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Sexually Transmitted Infections (STI’s)

HIV / AIDS

HIV is a virus. Viruses infect the cells of living organisms and replicate (make new copies of themselves) within those cells. A virus can also damage human cells, which is one of the things that can make an infected creature become ill.

People can become infected with HIV from other people who already have it, and when they are infected they can then go on to infect other people. Basically, this is how HIV is spread.

HIV stands for the 'Human Immunodeficiency Virus'. Someone who is diagnosed as infected with HIV is said to be 'HIV+' or 'HIV positive'.

The immune system is a group of cells and organs that protect your body by fighting disease. The human immune system usually finds and kills viruses fairly quickly.

So if the body's immune system attacks and kills viruses, what's the problem?

Different viruses attack different parts of the body - some may attack the skin, others the lungs, and so on. The common cold is caused by a virus. What makes HIV so dangerous is that it attacks the immune system itself - the very thing that would normally get rid of a virus. It particularly attacks a special type of immune system cell known as a CD4 lymphocyte.

HIV has a number of tricks that help it to evade the body's defences, including very rapid mutation. This means that once HIV has taken hold, the immune system can never fully get rid of it.

There isn't any way to tell just by looking if someone's been infected by HIV. In fact a person infected with HIV may look and feel perfectly well for many years and may not know that they are infected. But as the person's immune system weakens they become increasingly vulnerable to illnesses, many of which they would previously have fought off easily.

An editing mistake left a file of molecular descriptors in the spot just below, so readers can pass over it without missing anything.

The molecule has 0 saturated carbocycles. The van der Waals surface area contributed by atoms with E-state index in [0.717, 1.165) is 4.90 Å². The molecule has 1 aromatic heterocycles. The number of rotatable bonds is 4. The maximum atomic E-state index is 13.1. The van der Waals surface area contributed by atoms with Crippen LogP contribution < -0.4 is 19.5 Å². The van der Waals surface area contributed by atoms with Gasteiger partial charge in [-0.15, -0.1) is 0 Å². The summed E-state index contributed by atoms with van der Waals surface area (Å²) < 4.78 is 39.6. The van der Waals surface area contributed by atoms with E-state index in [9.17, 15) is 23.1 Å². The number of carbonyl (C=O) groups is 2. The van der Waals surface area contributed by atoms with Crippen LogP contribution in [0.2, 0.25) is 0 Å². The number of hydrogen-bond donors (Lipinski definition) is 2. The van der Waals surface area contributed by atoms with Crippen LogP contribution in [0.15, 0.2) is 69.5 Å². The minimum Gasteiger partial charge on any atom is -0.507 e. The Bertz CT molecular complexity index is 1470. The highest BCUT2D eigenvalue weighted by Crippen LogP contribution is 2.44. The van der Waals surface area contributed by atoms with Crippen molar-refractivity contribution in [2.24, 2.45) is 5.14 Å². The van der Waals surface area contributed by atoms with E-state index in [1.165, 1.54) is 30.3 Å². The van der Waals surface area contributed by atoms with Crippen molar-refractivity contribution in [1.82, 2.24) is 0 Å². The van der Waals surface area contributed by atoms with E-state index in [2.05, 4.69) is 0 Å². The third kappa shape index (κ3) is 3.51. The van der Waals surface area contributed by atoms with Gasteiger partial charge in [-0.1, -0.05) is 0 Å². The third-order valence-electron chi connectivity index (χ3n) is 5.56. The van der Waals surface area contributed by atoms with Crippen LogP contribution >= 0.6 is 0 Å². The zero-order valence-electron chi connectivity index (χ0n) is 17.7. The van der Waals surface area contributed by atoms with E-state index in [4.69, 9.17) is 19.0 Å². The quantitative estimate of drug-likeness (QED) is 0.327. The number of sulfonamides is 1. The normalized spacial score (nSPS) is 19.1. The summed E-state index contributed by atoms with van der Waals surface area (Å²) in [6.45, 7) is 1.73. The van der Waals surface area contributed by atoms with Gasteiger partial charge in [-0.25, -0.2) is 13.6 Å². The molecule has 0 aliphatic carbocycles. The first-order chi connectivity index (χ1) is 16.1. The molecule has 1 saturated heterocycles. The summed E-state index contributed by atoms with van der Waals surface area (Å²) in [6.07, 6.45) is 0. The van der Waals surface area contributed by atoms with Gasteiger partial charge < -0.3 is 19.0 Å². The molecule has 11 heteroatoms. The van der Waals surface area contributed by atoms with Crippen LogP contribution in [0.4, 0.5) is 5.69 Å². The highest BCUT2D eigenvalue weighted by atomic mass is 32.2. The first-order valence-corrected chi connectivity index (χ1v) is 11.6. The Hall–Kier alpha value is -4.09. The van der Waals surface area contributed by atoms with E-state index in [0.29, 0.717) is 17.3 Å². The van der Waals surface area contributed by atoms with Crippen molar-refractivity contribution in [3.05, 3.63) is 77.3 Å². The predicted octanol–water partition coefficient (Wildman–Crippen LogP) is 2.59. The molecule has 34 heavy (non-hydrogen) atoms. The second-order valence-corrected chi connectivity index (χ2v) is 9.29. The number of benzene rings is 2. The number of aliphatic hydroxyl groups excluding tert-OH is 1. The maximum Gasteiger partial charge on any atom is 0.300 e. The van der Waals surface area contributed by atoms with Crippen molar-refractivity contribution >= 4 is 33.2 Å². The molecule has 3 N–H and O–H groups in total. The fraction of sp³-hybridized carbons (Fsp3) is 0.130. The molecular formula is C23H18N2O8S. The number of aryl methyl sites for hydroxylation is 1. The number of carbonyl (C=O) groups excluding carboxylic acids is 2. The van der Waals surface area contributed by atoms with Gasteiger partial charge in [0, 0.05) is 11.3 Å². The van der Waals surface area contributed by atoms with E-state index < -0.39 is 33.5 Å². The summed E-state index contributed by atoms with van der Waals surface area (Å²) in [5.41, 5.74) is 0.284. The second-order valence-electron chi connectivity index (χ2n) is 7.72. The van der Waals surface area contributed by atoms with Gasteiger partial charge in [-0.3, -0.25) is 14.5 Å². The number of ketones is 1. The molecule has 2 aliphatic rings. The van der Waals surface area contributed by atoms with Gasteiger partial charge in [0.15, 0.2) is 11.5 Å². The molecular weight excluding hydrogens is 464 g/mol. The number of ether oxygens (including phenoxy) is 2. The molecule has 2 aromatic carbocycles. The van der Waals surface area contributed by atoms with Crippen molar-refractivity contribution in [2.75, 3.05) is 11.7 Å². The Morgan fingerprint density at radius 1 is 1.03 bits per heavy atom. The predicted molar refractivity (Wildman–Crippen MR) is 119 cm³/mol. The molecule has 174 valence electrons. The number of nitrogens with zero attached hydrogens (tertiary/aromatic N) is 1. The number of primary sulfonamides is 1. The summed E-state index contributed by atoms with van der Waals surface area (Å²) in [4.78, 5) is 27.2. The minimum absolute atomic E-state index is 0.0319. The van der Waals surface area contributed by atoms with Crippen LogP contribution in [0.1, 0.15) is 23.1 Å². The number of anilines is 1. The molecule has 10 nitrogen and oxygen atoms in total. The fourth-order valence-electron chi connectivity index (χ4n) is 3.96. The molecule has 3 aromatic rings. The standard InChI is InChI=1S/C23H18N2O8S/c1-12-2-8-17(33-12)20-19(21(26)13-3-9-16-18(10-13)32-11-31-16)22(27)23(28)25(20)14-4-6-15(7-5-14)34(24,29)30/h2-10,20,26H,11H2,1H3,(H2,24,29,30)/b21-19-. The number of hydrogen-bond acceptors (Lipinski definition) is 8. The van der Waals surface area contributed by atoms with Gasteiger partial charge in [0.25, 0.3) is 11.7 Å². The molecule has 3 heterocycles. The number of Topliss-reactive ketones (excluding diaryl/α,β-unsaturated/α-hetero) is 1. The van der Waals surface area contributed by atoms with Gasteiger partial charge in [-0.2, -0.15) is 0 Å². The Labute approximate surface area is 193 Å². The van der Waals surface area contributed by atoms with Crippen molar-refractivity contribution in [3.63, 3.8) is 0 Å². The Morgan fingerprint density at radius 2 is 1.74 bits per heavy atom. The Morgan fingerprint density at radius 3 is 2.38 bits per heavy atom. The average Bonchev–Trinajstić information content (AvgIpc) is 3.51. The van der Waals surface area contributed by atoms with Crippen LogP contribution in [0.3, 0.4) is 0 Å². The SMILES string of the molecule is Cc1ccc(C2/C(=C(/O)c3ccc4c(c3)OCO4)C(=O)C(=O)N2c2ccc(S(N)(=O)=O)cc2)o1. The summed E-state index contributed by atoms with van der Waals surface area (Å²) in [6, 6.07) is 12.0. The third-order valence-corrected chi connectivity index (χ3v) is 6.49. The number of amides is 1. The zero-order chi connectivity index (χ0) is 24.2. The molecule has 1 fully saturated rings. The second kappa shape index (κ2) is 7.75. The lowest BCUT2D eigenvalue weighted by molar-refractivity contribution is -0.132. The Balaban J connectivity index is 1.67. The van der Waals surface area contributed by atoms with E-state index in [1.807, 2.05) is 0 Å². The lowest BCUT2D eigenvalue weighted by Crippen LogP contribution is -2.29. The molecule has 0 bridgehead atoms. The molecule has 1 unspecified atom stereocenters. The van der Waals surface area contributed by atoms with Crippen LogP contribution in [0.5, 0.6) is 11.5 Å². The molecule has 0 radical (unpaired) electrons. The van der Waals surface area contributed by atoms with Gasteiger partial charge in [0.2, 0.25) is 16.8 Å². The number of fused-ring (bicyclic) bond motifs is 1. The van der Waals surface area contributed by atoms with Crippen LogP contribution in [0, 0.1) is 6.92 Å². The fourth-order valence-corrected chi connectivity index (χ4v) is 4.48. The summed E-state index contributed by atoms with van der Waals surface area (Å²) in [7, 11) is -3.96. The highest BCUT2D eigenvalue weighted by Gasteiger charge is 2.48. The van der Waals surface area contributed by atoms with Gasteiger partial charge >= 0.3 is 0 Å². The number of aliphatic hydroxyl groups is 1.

The only reliable way to tell whether someone has HIV is for them to take a blood test, which can detect infection from 3 months after the virus first entered the body.

How is HIV passed on?

HIV is found in the blood and the sexual fluids of an infected person, and in the breast milk of an infected woman. HIV transmission occurs when a sufficient quantity of these fluids get into someone else's bloodstream. There are various ways a person can become infected with HIV.

Ways in which you can be infected with HIV:

  • Unprotected sexual intercourse with an infected person Sexual intercourse without a condom is risky, because the virus, which is present in an infected person's sexual fluids, can pass directly into the body of their partner. This is true for unprotected vaginal and anal sex. Oral sex carries a lower risk, but again HIV transmission can occur here if a condom is not used - for example, if one partner has bleeding gums or an open cut, however small, in their mouth.
  • Contact with an infected person's blood If sufficient blood from an infected person enters someone else's body then it can pass on the virus.
  • From mother to child HIV can be transmitted from an infected woman to her baby during pregnancy, delivery and breastfeeding. There are special drugs that can greatly reduce the chances of this happening, but they are unavailable in much of the developing world.
  • Use of infected blood products. Many people in the past have been infected with HIV by the use of blood transfusions and blood products which were contaminated with the virus - in hospitals, for example. In much of the world this is no longer a significant risk, as blood donations are routinely tested.
  • Injecting drugs. People who use injected drugs are also vulnerable to HIV infection. In many parts of the world, often because it is illegal to possess them, injecting equipment or works are shared. A tiny amount of blood can transmit HIV, and can be injected directly into the bloodstream with the drugs.

It is not possible to become infected with HIV through:

  • sharing crockery and cutlery
  • insect / animal bites
  • touching, hugging or shaking hands
  • eating food prepared by someone with HIV
  • toilet seats

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